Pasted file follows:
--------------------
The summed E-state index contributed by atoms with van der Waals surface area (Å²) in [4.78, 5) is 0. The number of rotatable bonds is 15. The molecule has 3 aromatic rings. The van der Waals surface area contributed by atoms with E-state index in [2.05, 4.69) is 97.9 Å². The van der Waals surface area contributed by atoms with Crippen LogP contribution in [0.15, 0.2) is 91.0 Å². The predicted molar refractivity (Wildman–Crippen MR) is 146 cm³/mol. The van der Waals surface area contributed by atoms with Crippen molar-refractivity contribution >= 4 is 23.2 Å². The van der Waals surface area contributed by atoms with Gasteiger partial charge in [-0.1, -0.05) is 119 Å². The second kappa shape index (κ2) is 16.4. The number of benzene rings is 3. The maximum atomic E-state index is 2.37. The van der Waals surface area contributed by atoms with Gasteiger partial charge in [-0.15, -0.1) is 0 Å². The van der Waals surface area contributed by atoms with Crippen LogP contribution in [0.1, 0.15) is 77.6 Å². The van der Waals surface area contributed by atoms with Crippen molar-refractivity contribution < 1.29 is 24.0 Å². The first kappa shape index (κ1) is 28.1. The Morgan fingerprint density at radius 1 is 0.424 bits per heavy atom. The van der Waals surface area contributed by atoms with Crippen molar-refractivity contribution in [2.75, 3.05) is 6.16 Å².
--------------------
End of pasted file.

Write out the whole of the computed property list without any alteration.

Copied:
The summed E-state index contributed by atoms with van der Waals surface area (Å²) in [4.78, 5) is 0. The number of rotatable bonds is 15. The molecule has 3 aromatic rings. The van der Waals surface area contributed by atoms with E-state index in [2.05, 4.69) is 97.9 Å². The van der Waals surface area contributed by atoms with Crippen LogP contribution in [0.15, 0.2) is 91.0 Å². The predicted molar refractivity (Wildman–Crippen MR) is 146 cm³/mol. The van der Waals surface area contributed by atoms with Crippen molar-refractivity contribution >= 4 is 23.2 Å². The van der Waals surface area contributed by atoms with Gasteiger partial charge in [-0.1, -0.05) is 119 Å². The second kappa shape index (κ2) is 16.4. The number of benzene rings is 3. The maximum atomic E-state index is 2.37. The van der Waals surface area contributed by atoms with Gasteiger partial charge in [-0.15, -0.1) is 0 Å². The van der Waals surface area contributed by atoms with Crippen LogP contribution in [0.1, 0.15) is 77.6 Å². The van der Waals surface area contributed by atoms with Crippen molar-refractivity contribution < 1.29 is 24.0 Å². The first kappa shape index (κ1) is 28.1. The Morgan fingerprint density at radius 1 is 0.424 bits per heavy atom. The van der Waals surface area contributed by atoms with Crippen molar-refractivity contribution in [2.75, 3.05) is 6.16 Å².